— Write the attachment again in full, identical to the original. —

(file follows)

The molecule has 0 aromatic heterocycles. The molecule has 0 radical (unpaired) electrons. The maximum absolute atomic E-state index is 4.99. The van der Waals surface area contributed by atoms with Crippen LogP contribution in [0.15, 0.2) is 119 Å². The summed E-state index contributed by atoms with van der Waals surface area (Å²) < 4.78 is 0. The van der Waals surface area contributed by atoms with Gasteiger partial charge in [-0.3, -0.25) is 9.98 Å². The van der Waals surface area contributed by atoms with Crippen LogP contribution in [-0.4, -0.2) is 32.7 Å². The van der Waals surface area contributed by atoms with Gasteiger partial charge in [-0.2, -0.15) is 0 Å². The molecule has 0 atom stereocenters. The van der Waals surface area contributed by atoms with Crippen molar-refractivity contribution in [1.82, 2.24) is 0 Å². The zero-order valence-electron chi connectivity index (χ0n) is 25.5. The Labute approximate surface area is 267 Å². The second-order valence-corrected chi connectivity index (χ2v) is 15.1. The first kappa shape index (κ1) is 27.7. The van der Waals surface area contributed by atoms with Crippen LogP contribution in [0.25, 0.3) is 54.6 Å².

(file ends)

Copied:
The molecule has 0 aromatic heterocycles. The molecule has 0 radical (unpaired) electrons. The maximum absolute atomic E-state index is 4.99. The van der Waals surface area contributed by atoms with Crippen LogP contribution in [0.15, 0.2) is 119 Å². The summed E-state index contributed by atoms with van der Waals surface area (Å²) < 4.78 is 0. The van der Waals surface area contributed by atoms with Gasteiger partial charge in [-0.3, -0.25) is 9.98 Å². The van der Waals surface area contributed by atoms with Crippen LogP contribution in [-0.4, -0.2) is 32.7 Å². The van der Waals surface area contributed by atoms with Gasteiger partial charge in [-0.2, -0.15) is 0 Å². The molecule has 0 atom stereocenters. The van der Waals surface area contributed by atoms with Crippen molar-refractivity contribution in [1.82, 2.24) is 0 Å². The zero-order valence-electron chi connectivity index (χ0n) is 25.5. The Labute approximate surface area is 267 Å². The second-order valence-corrected chi connectivity index (χ2v) is 15.1. The first kappa shape index (κ1) is 27.7. The van der Waals surface area contributed by atoms with Crippen LogP contribution in [0.25, 0.3) is 54.6 Å².